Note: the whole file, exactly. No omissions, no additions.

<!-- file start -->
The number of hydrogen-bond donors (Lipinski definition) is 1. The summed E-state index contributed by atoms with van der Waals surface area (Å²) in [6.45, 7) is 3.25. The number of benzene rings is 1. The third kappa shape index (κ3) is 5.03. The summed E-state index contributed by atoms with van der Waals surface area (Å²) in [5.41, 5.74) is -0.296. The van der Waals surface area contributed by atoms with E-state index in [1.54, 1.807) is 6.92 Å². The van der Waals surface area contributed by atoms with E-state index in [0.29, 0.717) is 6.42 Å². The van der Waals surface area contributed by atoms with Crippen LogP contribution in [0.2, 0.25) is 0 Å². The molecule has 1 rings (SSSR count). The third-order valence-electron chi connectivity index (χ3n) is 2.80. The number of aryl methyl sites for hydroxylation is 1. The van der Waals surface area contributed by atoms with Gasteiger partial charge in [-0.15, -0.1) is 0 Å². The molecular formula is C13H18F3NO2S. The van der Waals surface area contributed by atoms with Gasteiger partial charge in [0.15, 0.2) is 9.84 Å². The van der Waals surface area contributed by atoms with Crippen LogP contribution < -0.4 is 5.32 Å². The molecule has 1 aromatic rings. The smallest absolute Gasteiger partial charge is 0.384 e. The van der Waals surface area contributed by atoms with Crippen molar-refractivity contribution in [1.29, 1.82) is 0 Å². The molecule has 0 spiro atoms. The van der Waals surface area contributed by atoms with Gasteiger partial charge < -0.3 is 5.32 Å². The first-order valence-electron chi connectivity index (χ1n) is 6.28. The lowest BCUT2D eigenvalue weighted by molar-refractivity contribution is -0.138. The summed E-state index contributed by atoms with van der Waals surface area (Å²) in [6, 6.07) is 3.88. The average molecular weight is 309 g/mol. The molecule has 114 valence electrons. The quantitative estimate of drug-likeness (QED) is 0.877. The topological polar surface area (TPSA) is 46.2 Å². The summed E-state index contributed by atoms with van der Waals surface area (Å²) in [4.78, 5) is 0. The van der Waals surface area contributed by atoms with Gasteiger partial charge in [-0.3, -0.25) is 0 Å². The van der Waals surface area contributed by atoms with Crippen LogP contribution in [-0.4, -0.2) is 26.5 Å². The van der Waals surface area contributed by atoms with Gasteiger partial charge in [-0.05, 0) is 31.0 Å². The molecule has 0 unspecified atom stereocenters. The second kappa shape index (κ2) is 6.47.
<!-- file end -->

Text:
The number of hydrogen-bond donors (Lipinski definition) is 1. The summed E-state index contributed by atoms with van der Waals surface area (Å²) in [6.45, 7) is 3.25. The number of benzene rings is 1. The third kappa shape index (κ3) is 5.03. The summed E-state index contributed by atoms with van der Waals surface area (Å²) in [5.41, 5.74) is -0.296. The van der Waals surface area contributed by atoms with E-state index in [1.54, 1.807) is 6.92 Å². The van der Waals surface area contributed by atoms with E-state index in [0.29, 0.717) is 6.42 Å². The van der Waals surface area contributed by atoms with Crippen LogP contribution in [0.2, 0.25) is 0 Å². The molecule has 1 rings (SSSR count). The third-order valence-electron chi connectivity index (χ3n) is 2.80. The number of aryl methyl sites for hydroxylation is 1. The van der Waals surface area contributed by atoms with Gasteiger partial charge in [-0.15, -0.1) is 0 Å². The molecular formula is C13H18F3NO2S. The van der Waals surface area contributed by atoms with Gasteiger partial charge in [0.15, 0.2) is 9.84 Å². The van der Waals surface area contributed by atoms with Crippen LogP contribution < -0.4 is 5.32 Å². The molecule has 1 aromatic rings. The smallest absolute Gasteiger partial charge is 0.384 e. The van der Waals surface area contributed by atoms with Crippen molar-refractivity contribution in [1.29, 1.82) is 0 Å². The molecule has 0 spiro atoms. The van der Waals surface area contributed by atoms with Gasteiger partial charge < -0.3 is 5.32 Å². The first-order valence-electron chi connectivity index (χ1n) is 6.28. The lowest BCUT2D eigenvalue weighted by molar-refractivity contribution is -0.138. The summed E-state index contributed by atoms with van der Waals surface area (Å²) in [6, 6.07) is 3.88. The average molecular weight is 309 g/mol. The molecule has 114 valence electrons. The quantitative estimate of drug-likeness (QED) is 0.877. The topological polar surface area (TPSA) is 46.2 Å². The summed E-state index contributed by atoms with van der Waals surface area (Å²) in [4.78, 5) is 0. The van der Waals surface area contributed by atoms with Gasteiger partial charge in [-0.3, -0.25) is 0 Å². The van der Waals surface area contributed by atoms with Crippen LogP contribution in [-0.4, -0.2) is 26.5 Å². The van der Waals surface area contributed by atoms with Gasteiger partial charge in [-0.05, 0) is 31.0 Å². The molecule has 0 unspecified atom stereocenters. The second kappa shape index (κ2) is 6.47.